Hearing Paul Sahre speak is like a 90-minute lightning round of his personal antidotes and witty insights, with expletives peppered throughout to drive his point home—you’re never bored, to say the least.
Paul’s recently released book, “Two Dimensional Man ,” delves into the joys, complications—printing posters all night is not good for marriage— and the general ups and downs that accompany 52 years on earth, 30 of which he has spent as a graphic designer.
This was not your average “book talk,” although Paul did read to us towards the end, but a detailed story on the “why we do, what we do” as designers—namely, we’re all a bit obsessive compulsive, but I bet you already knew that.
Paul traced his journey to being the beast of a designer he is today from drawing his first titled work, Demon Eating Human Flesh, which to his chagrin hangs in his mother’s hallway, to being the weird high school kid who loved to draw all the time, to becoming They Might Be Giants resident designer/maybe best friend.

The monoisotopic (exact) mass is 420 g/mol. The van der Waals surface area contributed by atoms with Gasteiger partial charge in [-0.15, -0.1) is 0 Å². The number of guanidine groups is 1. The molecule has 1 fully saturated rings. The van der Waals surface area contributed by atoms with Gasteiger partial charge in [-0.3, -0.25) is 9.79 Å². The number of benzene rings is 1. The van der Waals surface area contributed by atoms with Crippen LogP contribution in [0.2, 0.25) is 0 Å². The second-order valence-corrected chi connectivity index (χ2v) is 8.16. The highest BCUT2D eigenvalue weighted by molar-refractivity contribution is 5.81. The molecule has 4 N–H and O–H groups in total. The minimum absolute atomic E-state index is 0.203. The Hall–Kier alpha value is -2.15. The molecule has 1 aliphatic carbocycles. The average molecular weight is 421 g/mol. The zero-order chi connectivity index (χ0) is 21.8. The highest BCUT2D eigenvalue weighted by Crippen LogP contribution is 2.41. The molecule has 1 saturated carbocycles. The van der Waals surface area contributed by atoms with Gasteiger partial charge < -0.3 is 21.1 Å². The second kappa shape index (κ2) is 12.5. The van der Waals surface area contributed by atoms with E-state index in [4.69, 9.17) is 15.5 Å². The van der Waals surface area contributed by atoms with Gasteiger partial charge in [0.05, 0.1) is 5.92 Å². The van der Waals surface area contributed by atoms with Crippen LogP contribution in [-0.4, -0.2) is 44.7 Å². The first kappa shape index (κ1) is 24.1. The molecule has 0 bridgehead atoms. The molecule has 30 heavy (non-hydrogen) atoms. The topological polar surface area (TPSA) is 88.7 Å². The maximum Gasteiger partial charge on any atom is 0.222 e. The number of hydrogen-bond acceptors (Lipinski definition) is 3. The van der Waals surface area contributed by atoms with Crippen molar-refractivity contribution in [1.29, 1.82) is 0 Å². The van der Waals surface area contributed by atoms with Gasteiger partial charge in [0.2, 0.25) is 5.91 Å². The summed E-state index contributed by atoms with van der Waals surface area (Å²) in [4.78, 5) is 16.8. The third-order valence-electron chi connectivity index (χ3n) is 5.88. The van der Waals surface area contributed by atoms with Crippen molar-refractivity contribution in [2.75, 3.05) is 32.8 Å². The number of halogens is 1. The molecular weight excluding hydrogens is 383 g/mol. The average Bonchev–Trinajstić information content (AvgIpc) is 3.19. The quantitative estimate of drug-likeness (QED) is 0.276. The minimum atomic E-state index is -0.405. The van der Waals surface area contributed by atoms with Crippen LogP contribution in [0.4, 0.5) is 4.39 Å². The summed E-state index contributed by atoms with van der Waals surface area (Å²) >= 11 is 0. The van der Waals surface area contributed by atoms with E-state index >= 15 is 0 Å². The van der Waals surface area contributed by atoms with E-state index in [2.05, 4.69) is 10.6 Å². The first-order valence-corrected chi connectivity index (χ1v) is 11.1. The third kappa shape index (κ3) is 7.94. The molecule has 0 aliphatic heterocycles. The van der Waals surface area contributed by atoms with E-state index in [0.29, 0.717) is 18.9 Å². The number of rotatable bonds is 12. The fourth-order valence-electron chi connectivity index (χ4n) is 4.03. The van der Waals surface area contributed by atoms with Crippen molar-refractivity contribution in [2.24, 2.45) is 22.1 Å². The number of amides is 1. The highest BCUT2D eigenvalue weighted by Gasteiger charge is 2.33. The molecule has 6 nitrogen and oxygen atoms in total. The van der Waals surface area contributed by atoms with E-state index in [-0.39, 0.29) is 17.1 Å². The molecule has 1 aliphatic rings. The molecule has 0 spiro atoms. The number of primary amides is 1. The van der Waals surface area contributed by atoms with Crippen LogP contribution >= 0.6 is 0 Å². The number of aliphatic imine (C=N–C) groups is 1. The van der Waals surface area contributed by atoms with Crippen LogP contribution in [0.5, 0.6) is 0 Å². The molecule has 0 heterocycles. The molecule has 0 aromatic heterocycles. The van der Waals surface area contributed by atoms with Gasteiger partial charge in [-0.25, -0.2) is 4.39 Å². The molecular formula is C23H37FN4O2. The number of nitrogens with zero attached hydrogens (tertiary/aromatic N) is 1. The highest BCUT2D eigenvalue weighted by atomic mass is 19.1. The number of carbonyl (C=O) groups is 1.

Below are a few of our favorite takeaways from last night’s Expand event, but don’t take our word for it—buy the book.
1. We have to accept that our work is not permanent. As a graphic designer, you spend a lot of time working on things that maybe a lot of people see at first, but which don’t stick around for long and this is (gulp) okay.
2. Software can be a prison if you never leave it. Prior to computers (yes, they did have design back then!) you would have to tweak, and tweak to get everything perfect and aligned. Now with the software, everything just clicks into place and the task is to mess it up. Enjoy the mess—it can actually be liberating.
3. Graphic design is a lifestyle, not a career You’re always a graphic designer— from the moment you wake up and say “what do I get to design today", while watching a movie, walking down the street, etc. It’s not just a job, it’s who you are and once you realize that, you don’t really have a choice to either be or not be one.
Thank you to Paul for coming out from New York and bringing your experience and jokes to our sold-out crowd!
Thank you to ParkLife for hanging out with us and selling out before Paul even finished his talk!
Photo Credit: Ron Poznansky